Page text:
Summer Architecture – 1910 -1913

What is summer, if not a time to spend outdoors? In earlier times – before air conditioning was introduced – people made the best of the heat of the summer by spending time at the lake, or the beach, or failing that, on a porch or balcony, catching cool breezes and sipping cool drinks, talking with friends and family late into the evening.

In this article we present – from archival photographs – two specialized structures for whiling away hot days: A large airy Pennsylvania porch from 1910 and a wonderful “Inexpensive Tent Cabin for the Summer Season” from Pasadena in 1913.

Enjoy dreaming of a simpler, quieter, more peaceful summer!

A Classically-inspired
Pennsylvania Porch

An airy front porch on a grand scale promises restful relaxation to the lucky folks who take their ease in these wicker chairs.

This porch is on a residence in Wayne, Pennsylvania, and was built in 1910 by Knickerbacker Boyd, architect.

The house itself was designed with stone walls and Classical features such as the Ionic porch columns, and Palladian windows in the stairway of the house (not visible in this photo).

The tongue and groove porch ceiling, painted in a gloss oil base paint, adds a shimmery coolness to the feeling on the porch, while the floor appears to be covered in a sisal matting, which gives a furnished, ‘outdoor room’ level of comfort to the porch, making it an ideal extension of the living space on a hot summer day.

An Inexpensive Tent-House for the Summer Season

Tent houses were popular summer places to live during the 1880 to 1920 period. They were attractive, affordable, and often used for holiday homes or for temporary ‘on-site’ accommodation while a permanent house was being built.

Construction suggestions for building a tent-cabin from 1913 included:

“A good type of tent-house consists of a wooden floor set on foundation posts, with a frame of 2” x 4” studding.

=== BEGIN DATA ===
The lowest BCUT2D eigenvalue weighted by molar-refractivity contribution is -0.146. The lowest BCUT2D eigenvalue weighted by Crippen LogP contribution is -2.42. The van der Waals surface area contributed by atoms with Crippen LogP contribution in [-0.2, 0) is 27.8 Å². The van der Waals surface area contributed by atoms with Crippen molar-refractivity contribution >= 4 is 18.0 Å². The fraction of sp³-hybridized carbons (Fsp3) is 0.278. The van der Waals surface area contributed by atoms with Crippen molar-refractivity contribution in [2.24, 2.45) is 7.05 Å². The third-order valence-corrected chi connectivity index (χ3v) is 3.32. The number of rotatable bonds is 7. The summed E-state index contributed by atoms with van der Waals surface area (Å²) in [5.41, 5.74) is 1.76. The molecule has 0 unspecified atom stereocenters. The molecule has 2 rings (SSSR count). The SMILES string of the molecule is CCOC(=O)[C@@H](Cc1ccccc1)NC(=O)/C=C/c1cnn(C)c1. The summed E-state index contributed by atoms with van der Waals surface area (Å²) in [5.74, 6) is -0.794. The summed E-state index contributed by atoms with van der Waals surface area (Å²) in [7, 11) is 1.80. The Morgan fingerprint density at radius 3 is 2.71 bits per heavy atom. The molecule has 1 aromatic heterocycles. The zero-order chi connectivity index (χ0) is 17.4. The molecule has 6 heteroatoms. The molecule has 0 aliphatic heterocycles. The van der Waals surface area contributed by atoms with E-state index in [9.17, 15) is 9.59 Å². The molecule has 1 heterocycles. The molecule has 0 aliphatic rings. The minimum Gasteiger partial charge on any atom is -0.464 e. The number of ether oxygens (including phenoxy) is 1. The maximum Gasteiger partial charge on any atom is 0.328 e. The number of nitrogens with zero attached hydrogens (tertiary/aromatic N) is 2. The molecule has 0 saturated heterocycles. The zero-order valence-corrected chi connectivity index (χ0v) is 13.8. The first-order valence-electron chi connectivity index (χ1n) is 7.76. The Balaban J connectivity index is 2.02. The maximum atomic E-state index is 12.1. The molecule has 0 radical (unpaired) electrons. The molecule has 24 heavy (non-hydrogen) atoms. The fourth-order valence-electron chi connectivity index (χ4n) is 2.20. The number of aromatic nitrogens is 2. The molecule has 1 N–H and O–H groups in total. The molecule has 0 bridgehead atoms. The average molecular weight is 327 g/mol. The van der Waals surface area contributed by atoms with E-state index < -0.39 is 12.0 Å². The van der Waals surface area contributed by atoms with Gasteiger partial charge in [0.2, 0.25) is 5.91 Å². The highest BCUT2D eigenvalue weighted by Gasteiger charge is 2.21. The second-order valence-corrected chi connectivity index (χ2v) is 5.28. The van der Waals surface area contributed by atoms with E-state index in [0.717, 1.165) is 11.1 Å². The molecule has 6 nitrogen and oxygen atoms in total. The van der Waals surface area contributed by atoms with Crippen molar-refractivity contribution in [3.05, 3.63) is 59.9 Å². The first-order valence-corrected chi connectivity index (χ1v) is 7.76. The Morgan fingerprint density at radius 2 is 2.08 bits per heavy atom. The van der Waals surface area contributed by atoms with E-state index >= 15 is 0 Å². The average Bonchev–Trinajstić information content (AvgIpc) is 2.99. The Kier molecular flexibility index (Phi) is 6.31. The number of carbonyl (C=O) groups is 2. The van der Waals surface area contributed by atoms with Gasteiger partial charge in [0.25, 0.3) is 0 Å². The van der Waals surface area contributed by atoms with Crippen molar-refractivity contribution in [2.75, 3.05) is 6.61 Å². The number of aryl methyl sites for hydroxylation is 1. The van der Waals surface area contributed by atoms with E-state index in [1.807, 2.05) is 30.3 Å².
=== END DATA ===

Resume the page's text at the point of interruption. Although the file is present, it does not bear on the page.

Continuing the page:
There are two variations of construction that can follow: an all-canvas option, or a combination wood/canvas method.

If the roof is of canvas, a fly is necessary for use in the summer, otherwise the heat could be oppressive. Additionally, a single layer non-waterproofed canvas cover could leak in heavy downpours.

A partial wooden alternative could be made with a partial wooden wall below and canvas above, and a shingle roof. Interior partitions were made of canvas or “art-burlap” nailed on to wooden frames.”

In 1913, in Pasadena, this summer shelter cost $ 300. to build: Lumber was
$ 100.; Labour was $ 75.; Plumbing $ 100., and Canvas was $ 25.

The exterior of the Tent-House was covered in striped canvas – probably in green and white stripes – with real windows and a screen door.

The interior of the Tent-House was furnished with cozy divans for sleeping and kerosene lamps for light. The partitions are also covered with striped canvas

Left: The porch of the Tent-House had a canvas cover and potted plants.
Right: A more complicated arrangement than first imagined is shown by the floor plan of the Tent-House.

Tent cabins, by the very nature were temporary, and ephemeral. Sometimes photographs or occasional water-colour paintings are all that is left to remind us of this delightful form of housing.